At the heart of Whittaker's willingness to please Troese, according to Heeney, was the fact that Whittaker, who is black, did not feel as though he fit in with the other blacks of Upper Marlboro, who generally were not as affluent as his family. But Whittaker also did not feel as though he fit in with his white friends. "He never felt like he really belonged," said Heeney.
Whittaker might have been able to refuse Troese's request if he had had "a good sense of right and wrong," according to Crowley. But he did not.
"I really don't know about morals," Whittaker told Crowley, according to Crowley, who read from his notes. "I didn't think I had any morals at the time. I just thought I could get away with it. They said they'd take care of the body."
It is difficult to understand exactly why Whittaker felt this way. Crowley claims part of the reason may lie in Whittaker's relationship with his parents. Whenever Whittaker's father, a computer analyst, would order him to do something -- like clean his room or come home at a certain time -- Whittaker would obey, acting like a "good boy," according to Crowley. But inwardly, Whittaker would feel rebellious.
"Jeffrey came to see authority as something outside himself," Crowley said. "He did not internalize values so that he was his own authority."
Six hours before the murder, Whittaker smoked the drug PCP. Crowley believes the drug put Whittaker into an "altered state of consciousness," which contributed to his decision to participate in the murder.
Whittaker was present when Troese, Penkert and Donna planned the murder. He watched and listened while Troese and Penkert gave Donna directions to the murder scene, and she carefully wrote them down.
Donna had two questions: how would she get away from the murder scene after the murder, and what would they do with the body? Troese said he and Penkert would wait for her in a car down the road and they would take care of the body, according to court testimony.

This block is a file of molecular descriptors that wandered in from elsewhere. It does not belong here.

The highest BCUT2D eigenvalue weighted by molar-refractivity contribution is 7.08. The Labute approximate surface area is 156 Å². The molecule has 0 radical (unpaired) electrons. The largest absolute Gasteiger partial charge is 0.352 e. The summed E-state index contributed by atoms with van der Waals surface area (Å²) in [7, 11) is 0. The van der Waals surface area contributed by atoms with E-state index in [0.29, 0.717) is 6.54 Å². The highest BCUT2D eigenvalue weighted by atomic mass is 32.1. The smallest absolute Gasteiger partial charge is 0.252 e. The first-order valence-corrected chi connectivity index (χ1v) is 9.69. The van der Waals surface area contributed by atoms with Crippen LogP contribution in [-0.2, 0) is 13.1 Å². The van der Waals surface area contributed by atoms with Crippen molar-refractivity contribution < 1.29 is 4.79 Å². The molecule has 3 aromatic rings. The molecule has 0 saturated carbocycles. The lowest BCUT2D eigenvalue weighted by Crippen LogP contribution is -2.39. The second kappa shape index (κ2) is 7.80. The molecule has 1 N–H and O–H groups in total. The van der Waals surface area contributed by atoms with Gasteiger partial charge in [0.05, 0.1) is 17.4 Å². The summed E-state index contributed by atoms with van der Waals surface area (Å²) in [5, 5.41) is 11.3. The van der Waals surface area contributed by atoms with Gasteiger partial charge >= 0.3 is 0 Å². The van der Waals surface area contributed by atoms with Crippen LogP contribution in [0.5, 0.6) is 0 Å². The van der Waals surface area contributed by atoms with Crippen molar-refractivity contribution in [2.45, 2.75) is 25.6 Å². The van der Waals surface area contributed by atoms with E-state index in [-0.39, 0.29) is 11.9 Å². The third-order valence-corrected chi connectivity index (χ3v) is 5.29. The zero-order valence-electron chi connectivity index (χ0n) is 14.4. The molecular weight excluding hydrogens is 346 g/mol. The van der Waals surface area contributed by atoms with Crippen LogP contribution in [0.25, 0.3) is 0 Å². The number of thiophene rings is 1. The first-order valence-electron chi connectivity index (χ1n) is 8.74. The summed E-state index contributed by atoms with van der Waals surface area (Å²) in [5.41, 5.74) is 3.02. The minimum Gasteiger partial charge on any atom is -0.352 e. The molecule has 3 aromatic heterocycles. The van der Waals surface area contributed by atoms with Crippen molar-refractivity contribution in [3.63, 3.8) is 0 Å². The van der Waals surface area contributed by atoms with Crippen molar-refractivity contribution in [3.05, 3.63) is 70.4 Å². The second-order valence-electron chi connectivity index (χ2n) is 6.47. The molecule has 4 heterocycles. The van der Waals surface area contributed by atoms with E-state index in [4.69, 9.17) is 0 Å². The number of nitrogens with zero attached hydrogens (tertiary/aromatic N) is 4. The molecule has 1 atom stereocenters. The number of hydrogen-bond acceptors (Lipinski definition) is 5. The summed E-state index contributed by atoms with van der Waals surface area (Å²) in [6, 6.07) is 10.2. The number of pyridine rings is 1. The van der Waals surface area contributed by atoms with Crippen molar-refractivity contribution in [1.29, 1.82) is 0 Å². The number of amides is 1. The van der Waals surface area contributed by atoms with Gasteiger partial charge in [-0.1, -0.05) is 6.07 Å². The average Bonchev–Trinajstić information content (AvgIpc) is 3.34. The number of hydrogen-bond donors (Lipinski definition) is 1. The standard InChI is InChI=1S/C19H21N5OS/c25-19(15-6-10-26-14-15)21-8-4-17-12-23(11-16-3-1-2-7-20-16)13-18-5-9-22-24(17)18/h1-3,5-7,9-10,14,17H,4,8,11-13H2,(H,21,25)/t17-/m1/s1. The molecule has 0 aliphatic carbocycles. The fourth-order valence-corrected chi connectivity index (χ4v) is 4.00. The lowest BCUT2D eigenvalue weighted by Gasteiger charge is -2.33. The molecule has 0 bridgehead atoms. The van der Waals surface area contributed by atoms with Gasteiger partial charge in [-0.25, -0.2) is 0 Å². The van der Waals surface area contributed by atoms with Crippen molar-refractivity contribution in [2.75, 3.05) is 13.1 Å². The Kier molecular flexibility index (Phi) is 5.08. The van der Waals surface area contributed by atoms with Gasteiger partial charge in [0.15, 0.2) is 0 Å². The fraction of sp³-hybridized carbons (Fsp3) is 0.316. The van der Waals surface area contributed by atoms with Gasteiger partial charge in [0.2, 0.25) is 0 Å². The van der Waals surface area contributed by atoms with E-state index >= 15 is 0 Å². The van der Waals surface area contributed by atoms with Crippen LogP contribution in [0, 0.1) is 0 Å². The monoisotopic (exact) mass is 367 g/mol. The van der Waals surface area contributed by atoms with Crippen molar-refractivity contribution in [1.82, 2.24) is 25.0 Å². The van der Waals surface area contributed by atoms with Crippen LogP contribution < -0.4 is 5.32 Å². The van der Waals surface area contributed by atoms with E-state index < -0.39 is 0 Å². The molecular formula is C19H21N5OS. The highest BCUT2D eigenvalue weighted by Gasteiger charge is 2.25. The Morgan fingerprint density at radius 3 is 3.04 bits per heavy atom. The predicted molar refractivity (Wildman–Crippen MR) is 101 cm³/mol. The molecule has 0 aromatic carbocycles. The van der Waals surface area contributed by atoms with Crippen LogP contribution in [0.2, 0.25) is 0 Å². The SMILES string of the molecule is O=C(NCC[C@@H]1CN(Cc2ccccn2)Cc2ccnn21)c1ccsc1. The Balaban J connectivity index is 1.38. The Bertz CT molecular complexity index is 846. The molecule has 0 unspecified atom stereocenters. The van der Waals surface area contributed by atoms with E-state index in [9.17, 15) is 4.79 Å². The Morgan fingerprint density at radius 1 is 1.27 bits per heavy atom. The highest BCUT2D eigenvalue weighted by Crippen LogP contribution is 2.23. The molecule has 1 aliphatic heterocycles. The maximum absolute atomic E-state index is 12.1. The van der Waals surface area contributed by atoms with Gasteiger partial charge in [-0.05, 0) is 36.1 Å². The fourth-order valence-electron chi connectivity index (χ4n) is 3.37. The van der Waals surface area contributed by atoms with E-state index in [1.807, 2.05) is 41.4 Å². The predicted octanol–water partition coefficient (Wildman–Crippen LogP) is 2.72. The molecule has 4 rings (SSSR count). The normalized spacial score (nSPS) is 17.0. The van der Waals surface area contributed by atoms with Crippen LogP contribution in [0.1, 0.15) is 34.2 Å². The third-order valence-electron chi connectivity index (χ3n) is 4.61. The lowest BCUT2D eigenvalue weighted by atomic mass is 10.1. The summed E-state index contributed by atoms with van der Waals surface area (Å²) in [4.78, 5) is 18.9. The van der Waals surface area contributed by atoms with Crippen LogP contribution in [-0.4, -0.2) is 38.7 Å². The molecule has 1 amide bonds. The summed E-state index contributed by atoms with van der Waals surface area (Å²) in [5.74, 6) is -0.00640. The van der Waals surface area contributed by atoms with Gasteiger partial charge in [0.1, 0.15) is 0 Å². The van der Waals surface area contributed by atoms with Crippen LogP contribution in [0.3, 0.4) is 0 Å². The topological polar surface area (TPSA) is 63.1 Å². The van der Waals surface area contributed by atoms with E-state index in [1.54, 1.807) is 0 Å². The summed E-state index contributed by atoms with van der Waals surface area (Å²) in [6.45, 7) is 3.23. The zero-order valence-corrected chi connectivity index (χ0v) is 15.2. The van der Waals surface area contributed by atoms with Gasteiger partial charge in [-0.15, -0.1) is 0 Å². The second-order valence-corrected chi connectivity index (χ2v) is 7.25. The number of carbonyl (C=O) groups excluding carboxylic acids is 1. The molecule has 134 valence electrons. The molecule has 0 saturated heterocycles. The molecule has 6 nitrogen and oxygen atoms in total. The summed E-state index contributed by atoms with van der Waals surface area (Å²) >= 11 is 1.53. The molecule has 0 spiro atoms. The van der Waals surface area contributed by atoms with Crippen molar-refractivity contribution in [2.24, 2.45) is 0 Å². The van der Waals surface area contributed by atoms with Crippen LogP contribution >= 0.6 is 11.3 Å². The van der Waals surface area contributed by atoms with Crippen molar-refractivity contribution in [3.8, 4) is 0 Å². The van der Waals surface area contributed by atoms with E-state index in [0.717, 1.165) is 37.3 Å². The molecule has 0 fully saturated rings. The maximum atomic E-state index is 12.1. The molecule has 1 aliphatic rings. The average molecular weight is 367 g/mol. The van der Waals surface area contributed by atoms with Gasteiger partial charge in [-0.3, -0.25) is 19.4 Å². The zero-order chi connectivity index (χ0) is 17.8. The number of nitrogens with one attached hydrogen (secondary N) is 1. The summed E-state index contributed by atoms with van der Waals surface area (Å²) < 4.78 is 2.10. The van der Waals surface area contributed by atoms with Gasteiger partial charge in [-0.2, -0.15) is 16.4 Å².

All this time, Whittaker did not say anything. He was not fazed by their conversation, he later told Heeney; he felt as though his friends' actions were none of his business.
"They'll do anything they want to do," Whittaker said, according to Heeney, who read from his notes. "It's their thing, not my thing."
Troese had a question: Did Whittaker want to come along? Whittaker wasn't sure. Troese suggested he go for the ride; Whittaker agreed.
"There was no rational reason why he went along," says Heeney. "Except that he figured that he was uninvolved, that he was just an observer who had no duty to intervene or say no."
Whittaker, Penkert, Troese and Naquin got into Naquin's car and drove south to Aquasco, where they picked up Harvey and waited several miles from the murder site, at the local hardware store on Rte. 381, for Donna and her husband to drive by.
But Donna and Michael got lost; they passed Naquin's car and could not seem to locate Aquasco Farm Road. Troese asked Whittaker, whom Michael had never met, to get out of the car and give them directions to the murder site. Whittaker at first protested; then he obliged.
Then the Hoffmanns got lost again. Whittaker, who was standing by the hardware store, walked toward their car, got in, and rode with them to the murder site, according to court testimony.
"Whittaker was like the dutiful German soldier marching off to obey Hitler's command," said Heeney. "At that point nothing seemed to matter to him; the violence didn't seem real to him."
Michael Naquin, a 21-year-old typewriter repairman who drove his friends to the murder site, lived in a mobile home in Upper Marlboro. He met Troese through a mutual friend one week before the murder.
He graduated from Frederick Douglass Senior High School, where he was a member of the junior varsity football team and the track team. He is married and has a 1-year-old daughter, and is currently serving a 10-year sentence at the Maryland state penitentiary in Baltimore.
Naquin claims he became involved in the scheme because he did not know it would lead to a killing.